For all the criticism and mistakes (yes, there were too many mistakes), there is one thing that is clear now.
Former President George W. Bush alone assured the U.S. will be victorious in Iraq.
I know, liberals can’t stand that, but it is a fact. Without Bush, we wouldn’t have been in Iraq, and I think most of us agree it was a mistake to go in the first place. But considering every major Democratic leader supported the war (except Barack Obama, who had nothing to lose by being against the war at the time), this was a bipartisan effort to invade Iraq. However, when the going go tough, the liberals jumped ship. Harry Reid proclaimed the war was lost. Barack Obama insinuated as much. John Kerry said that our troops may return in shame. Joe Biden called for dividing the country and leaving. Nancy Pelosi said that victory was not an option.
They were all dead wrong.
After the 2006 elections where the public clearly told the government that they want to alter the course in Iraq, President Bush did. But not the way most expected. Instead of pulling out of Iraq or starting a phased withdrawal as the Iraq War Commission requested, Mr. Bush did the opposite. He adopted the General David Petraeus (and to some extent, John McCain) belief that a surge of troops could end the uptick of violence, and bring potential peace to Iraq.
George W. Bush was right.
He may have taken one of the biggest gambles in presidential history. If it had failed, the U.S. would be in much worse shape politically and militarily than we are now. We would be facing imminent defeat, which would have assured terrorists victory, and likely resulted in Iraq becoming a failed state.
Today, everything is better in Iraq. 60% of Iraqis say that things are improving, and will be better next year. The Washington Post reports that the country’s foremost Shiite politician, Prime Minister Nouri al-Maliki, has formed an alliance with Saleh al-Mutlak, an outspoken Sunni leader. It is a development that suggests “the emergence of a new axis of power in Iraq centered on a strong central government and nationalism” – a dramatic change from the sectarian passions that fueled so much bloody agony in 2006 and 2007. This shows the growing unity in the country; though not perfect, it is a start.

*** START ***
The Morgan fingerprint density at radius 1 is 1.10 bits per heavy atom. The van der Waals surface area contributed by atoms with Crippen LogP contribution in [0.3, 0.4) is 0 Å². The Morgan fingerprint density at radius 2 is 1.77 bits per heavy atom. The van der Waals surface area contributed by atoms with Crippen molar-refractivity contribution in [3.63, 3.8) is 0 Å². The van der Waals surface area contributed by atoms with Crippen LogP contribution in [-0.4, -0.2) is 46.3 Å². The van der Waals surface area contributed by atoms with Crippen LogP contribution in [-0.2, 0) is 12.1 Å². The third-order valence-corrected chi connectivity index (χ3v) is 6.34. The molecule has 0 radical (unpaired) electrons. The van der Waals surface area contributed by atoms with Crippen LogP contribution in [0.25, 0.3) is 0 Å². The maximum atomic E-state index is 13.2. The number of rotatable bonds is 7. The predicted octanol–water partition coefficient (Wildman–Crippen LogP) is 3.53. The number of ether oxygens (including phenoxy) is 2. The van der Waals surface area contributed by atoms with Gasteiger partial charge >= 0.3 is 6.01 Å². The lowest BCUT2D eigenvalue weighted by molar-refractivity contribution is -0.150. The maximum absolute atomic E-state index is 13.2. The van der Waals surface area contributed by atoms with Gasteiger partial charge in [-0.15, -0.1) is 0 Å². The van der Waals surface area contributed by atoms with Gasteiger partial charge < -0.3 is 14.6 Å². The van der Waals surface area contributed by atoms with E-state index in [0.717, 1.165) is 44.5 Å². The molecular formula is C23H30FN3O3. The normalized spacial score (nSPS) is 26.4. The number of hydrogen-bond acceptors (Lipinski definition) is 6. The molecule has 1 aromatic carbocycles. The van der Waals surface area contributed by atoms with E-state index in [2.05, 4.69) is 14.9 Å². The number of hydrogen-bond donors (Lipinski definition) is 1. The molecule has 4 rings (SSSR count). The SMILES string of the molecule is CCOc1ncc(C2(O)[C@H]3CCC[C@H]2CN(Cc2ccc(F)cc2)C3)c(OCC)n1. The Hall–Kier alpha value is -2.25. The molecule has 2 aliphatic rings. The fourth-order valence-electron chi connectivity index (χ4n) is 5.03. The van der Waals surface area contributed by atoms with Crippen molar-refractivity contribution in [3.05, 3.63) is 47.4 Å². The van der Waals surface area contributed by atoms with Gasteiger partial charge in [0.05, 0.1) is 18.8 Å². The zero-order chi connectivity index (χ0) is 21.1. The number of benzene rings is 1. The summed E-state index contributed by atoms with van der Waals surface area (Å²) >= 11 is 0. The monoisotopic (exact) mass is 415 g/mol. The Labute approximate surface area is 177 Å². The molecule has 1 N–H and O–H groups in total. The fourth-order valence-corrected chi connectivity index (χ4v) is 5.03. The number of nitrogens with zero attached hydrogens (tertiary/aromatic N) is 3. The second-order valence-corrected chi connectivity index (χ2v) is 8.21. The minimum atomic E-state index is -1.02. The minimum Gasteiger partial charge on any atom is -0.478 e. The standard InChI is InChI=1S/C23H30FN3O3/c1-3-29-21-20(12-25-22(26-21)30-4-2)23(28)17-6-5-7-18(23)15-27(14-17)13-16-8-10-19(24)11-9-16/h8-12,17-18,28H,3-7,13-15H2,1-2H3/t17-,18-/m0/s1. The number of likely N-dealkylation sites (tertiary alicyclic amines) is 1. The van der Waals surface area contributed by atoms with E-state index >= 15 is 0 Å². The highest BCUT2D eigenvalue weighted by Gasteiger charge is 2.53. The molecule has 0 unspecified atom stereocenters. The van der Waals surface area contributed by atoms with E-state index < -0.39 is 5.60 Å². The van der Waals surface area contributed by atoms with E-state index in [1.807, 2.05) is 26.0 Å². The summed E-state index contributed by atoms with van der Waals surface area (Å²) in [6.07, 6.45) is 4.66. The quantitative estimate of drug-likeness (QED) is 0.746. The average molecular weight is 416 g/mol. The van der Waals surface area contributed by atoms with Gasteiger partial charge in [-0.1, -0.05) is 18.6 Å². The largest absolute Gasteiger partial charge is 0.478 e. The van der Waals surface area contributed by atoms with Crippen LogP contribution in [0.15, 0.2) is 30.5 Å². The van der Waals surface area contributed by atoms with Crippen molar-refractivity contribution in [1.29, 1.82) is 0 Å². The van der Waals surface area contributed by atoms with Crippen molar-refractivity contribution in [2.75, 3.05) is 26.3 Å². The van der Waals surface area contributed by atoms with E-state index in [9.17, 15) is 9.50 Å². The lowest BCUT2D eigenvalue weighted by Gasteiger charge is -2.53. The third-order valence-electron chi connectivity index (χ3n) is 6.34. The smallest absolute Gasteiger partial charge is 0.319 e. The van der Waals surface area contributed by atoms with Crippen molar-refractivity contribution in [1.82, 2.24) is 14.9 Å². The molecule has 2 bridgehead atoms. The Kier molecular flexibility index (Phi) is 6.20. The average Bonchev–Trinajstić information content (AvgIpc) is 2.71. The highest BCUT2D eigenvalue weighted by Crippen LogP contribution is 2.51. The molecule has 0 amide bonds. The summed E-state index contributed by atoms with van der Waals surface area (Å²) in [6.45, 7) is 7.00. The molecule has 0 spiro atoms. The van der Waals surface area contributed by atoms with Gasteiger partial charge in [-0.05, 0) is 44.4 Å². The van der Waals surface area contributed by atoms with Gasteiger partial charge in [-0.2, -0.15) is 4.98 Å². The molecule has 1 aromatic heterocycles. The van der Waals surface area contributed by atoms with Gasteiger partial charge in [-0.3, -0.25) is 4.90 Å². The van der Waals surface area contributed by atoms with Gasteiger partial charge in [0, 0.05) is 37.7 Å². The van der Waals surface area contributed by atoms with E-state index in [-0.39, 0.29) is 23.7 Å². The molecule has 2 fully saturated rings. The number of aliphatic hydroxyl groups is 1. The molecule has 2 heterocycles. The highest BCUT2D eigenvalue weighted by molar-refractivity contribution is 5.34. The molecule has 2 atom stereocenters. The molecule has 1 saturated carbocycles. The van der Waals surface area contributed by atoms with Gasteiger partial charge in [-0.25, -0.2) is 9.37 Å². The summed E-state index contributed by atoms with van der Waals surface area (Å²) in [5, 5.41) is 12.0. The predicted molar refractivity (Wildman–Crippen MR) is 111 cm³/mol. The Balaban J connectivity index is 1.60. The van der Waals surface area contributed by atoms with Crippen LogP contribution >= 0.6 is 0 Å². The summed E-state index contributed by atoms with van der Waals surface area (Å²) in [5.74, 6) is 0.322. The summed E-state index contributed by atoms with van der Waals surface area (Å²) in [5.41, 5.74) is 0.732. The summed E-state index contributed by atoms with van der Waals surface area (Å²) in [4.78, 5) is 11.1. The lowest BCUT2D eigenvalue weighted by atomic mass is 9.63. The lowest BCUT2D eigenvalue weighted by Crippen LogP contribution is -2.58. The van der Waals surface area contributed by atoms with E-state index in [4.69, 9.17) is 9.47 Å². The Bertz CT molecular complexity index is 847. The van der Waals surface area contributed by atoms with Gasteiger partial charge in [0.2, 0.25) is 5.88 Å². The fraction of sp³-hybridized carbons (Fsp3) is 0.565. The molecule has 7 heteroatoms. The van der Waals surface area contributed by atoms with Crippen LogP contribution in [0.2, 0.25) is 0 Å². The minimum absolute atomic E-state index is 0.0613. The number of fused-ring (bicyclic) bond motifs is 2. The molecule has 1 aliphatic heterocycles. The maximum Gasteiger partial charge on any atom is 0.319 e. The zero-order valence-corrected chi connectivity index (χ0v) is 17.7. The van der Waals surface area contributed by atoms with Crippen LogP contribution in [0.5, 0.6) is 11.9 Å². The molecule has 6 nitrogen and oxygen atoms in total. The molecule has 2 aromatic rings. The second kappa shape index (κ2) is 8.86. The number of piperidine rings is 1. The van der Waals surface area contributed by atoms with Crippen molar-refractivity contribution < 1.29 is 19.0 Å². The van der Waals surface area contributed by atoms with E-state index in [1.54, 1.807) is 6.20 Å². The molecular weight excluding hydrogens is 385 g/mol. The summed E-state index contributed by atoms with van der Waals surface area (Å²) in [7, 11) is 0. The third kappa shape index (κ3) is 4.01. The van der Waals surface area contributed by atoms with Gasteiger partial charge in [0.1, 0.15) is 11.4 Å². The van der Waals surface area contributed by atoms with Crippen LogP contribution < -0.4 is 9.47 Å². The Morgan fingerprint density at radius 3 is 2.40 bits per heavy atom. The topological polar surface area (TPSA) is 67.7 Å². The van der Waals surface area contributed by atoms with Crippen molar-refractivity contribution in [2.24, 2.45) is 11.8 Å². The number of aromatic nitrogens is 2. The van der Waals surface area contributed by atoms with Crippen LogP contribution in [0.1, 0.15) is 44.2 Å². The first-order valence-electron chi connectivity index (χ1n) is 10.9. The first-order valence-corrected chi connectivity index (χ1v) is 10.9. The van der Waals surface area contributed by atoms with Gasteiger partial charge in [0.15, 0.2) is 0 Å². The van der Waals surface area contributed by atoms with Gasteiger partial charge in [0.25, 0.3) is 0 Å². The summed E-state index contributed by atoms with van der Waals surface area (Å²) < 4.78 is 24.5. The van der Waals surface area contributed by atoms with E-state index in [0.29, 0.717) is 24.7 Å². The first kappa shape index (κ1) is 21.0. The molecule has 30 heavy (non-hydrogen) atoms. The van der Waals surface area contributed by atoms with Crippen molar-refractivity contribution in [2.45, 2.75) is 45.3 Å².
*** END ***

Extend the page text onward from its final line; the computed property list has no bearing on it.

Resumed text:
Imitation is the greatest form of flattery. And Mr. Obama’s Iraq policy is identical to that of Mr. Bush. Sure, Obama has a 16 month (well, now 20 month, but who is counting…) timeline to pull troops out. But Bush’s defense department had similar withdrawal plans, just they were contingent on presidential approval. So, basically no substatiative difference. The forces agreement stands in place. And there is no significant change in troop positions or tactics. In other words, Mr. Obama is continuing the Bush Iraq policy to a T.
Additionally, we shall see if Mr. Obama, supposedly the smartest man in the room, can do a better job in Afghanistan and Pakistan than Bush did in Iraq. With a surge on going in Afghanistan, and more intervention possible in Pakistan, Obama will have to earn credibility on the issue. Liberals and conservatives are already drawing the battle lines, with conservatives largely backing Obama’s decisions. Politics makes strange bedfellows.
Only time, maybe counted in decades, will tell how the Iraq War will be viewed. I like many think that in hindsight it was a mistake, but it could have positive repercussions. Mistakes are a fact of life; you live with the decisions you make. Others were willing to cut their losses at that point, and accept defeat. President Bush was not. Iraq is on its way to being an albeit imperfect democracy, but a democracy none the less. Violence will always exist there, especially with terrorists states and groups along all of its borders. But will it provide a relatively peaceful environment for its 25 million citizens? Will it no longer prove to be a threat to its neighbors? Will it join the international community as a equal member in good standing? The answers to all of these is likely yes.
And no amount of liberal angst will change the fact that this is primarily because of George W. Bush.